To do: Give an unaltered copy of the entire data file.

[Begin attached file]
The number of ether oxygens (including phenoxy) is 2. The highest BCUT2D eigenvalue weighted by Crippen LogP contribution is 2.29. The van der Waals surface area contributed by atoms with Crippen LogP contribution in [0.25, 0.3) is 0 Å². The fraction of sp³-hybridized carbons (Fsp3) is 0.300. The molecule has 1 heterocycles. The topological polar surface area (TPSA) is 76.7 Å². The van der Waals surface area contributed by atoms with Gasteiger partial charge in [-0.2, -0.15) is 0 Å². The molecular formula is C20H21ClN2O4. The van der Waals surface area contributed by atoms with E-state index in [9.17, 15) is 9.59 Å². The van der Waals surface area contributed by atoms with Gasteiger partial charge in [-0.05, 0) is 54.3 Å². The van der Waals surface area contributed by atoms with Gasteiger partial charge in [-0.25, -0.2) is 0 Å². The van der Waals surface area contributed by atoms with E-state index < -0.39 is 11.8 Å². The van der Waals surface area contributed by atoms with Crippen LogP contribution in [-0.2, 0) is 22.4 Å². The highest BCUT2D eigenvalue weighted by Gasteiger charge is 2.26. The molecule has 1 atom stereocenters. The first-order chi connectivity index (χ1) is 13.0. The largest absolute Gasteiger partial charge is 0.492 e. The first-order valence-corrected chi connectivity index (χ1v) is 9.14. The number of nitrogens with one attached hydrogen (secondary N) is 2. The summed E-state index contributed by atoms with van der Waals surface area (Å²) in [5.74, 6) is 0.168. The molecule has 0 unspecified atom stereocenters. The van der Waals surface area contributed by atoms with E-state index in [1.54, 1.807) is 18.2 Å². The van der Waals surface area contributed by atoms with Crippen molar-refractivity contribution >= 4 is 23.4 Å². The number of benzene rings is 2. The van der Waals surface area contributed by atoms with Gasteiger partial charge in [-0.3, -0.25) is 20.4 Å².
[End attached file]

The number of ether oxygens (including phenoxy) is 2. The highest BCUT2D eigenvalue weighted by Crippen LogP contribution is 2.29. The van der Waals surface area contributed by atoms with Crippen LogP contribution in [0.25, 0.3) is 0 Å². The fraction of sp³-hybridized carbons (Fsp3) is 0.300. The molecule has 1 heterocycles. The topological polar surface area (TPSA) is 76.7 Å². The van der Waals surface area contributed by atoms with Gasteiger partial charge in [-0.2, -0.15) is 0 Å². The molecular formula is C20H21ClN2O4. The van der Waals surface area contributed by atoms with E-state index in [9.17, 15) is 9.59 Å². The van der Waals surface area contributed by atoms with Gasteiger partial charge in [-0.05, 0) is 54.3 Å². The van der Waals surface area contributed by atoms with Gasteiger partial charge in [-0.25, -0.2) is 0 Å². The van der Waals surface area contributed by atoms with E-state index < -0.39 is 11.8 Å². The van der Waals surface area contributed by atoms with Crippen LogP contribution in [-0.2, 0) is 22.4 Å². The highest BCUT2D eigenvalue weighted by Gasteiger charge is 2.26. The molecule has 1 atom stereocenters. The first-order chi connectivity index (χ1) is 13.0. The largest absolute Gasteiger partial charge is 0.492 e. The first-order valence-corrected chi connectivity index (χ1v) is 9.14. The number of nitrogens with one attached hydrogen (secondary N) is 2. The summed E-state index contributed by atoms with van der Waals surface area (Å²) in [5.74, 6) is 0.168. The molecule has 0 unspecified atom stereocenters. The van der Waals surface area contributed by atoms with E-state index in [1.54, 1.807) is 18.2 Å². The van der Waals surface area contributed by atoms with Crippen molar-refractivity contribution >= 4 is 23.4 Å². The number of benzene rings is 2. The van der Waals surface area contributed by atoms with Gasteiger partial charge in [-0.3, -0.25) is 20.4 Å².